Tuesday, September 23, 2014

Similar triangles, Trapezoids and Triangles that Share the Same Vertices

Check out Mathcounts here, the best competition math program for middle school students.
Download this year's Mathcounts handbook here.

This is an interesting question that requires understanding of dimensional changes. (They are everywhere.)

Question: If D and E are midpoints of AC and AB respectively and the area of ΔBFC = 20, what is the 
a. area of Δ DFB? 
b. area of Δ EFC?
c. area of Δ DFE? 
d. area of Δ ADE? 
e. area of trapezoid DECB? 
f. area of Δ ABC?


DE is half the length of BC (D and E are midpoints so DE : BC AD  : AB = 1 : 2

Δ DFE and ΔCFB are similar and their area ratio is 12 : 22  = 1 : 4  (If you are not sure about this part, read this link on similar triangles.)

so the area of Δ DFE = (1/4) of ΔBFC = 20 = 5 square units. 

The area of Δ DFB = the area of Δ EFC = 5 x 2 = 10 square units because Δ DFE and Δ DFB,   
Δ DFE and ΔEFC share the same vertexs D and E respectively, so the heights are the same. 
Thus the area ratio is still 1 to 2. 

Δ ADE and ΔDEF share the same base and their height ratio is 3 to 1, so the area of
Δ ADE is 5 x 3 = 15 square units.

[DE break the height into two equal length and the height ratio of Δ DFE and ΔCFB is 1 to 2 (due to similar triangles) so the height ratio of Δ ADE and ΔDEF is 3 to 1.]

The area of trapezoid DEBC is 45 square units.

The area of Δ ABC is 60 square units. 

Extra problems to practice (answer below): 
The ratio of   AD and AB is 2 to 3,  DE//BC and the area of Δ BFC is 126, what is the area of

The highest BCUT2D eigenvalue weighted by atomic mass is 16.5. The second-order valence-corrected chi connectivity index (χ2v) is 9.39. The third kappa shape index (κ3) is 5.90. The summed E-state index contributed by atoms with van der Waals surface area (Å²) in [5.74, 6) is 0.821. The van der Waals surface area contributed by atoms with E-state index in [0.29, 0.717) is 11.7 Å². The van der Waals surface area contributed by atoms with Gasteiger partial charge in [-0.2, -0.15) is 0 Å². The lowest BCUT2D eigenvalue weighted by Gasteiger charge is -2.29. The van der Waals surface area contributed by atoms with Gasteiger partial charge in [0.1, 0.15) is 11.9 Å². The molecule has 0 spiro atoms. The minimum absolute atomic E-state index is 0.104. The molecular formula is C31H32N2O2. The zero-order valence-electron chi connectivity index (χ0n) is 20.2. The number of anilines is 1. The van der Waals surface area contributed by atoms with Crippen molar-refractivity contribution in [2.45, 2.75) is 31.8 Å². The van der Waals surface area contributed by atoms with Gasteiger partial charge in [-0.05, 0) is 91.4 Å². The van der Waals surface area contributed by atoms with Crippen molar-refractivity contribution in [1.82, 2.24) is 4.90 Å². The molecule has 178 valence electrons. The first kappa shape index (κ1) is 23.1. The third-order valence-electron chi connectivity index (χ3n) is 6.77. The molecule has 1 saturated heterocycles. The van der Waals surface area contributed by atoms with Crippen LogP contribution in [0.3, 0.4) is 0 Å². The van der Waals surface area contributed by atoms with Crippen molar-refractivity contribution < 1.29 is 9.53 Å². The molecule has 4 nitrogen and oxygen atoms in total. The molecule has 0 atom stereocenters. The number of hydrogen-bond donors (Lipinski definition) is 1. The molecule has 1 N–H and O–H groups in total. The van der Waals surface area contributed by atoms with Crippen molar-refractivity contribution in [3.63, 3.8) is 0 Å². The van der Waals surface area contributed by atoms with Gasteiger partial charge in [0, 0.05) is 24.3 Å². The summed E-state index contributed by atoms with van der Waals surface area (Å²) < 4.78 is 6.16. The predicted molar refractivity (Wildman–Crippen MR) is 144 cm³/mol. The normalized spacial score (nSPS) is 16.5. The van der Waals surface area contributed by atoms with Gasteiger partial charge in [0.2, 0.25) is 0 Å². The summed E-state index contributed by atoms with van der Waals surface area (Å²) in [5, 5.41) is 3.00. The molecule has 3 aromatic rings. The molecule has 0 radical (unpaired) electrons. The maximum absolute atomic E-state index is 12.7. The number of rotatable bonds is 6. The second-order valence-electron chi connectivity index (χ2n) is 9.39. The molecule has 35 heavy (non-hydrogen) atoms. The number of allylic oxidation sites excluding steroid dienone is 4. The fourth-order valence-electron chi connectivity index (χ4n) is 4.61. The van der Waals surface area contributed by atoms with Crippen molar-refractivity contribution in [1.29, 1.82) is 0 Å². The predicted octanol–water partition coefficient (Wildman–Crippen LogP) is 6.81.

a. Δ DFE ? 

b. Δ DFB ?

c.  Δ EFC ? 

d.  Δ ADE? 

e. How many multiples is it of Δ ABC to ΔBFC?

Answer key: 
a. 56 square units
b. 84 square units
c. 84 square units
d. 280 square units
e. 5 times multiples. 


Sunday, September 14, 2014

Mass Points Geometry

Some of the harder/hardest questions at Mathcounts can be tackled at ease using mass point geometry
so spend some time understanding it.

Mass Point Geometry : This one is easier to understand with questions that have detailed solutions.

Mass Point Geometry : another link for basics

This year's Mathcounts handbook Mass Point Geometry Stretch
from page 39 to page 40

(Talking about motivation, yes, there are students already almost finish
this year's Mathcounts' handbook harder problems.)

From Wikipedia

From AoPS

Mass Point Geometry by Tom Rike

Mass Points by Kevin An

Videos on Mass Point :


Mass Point Geometry Part I 

Mass Point Geometry : Split Masses Part II 

Mass Point Geometry : Part III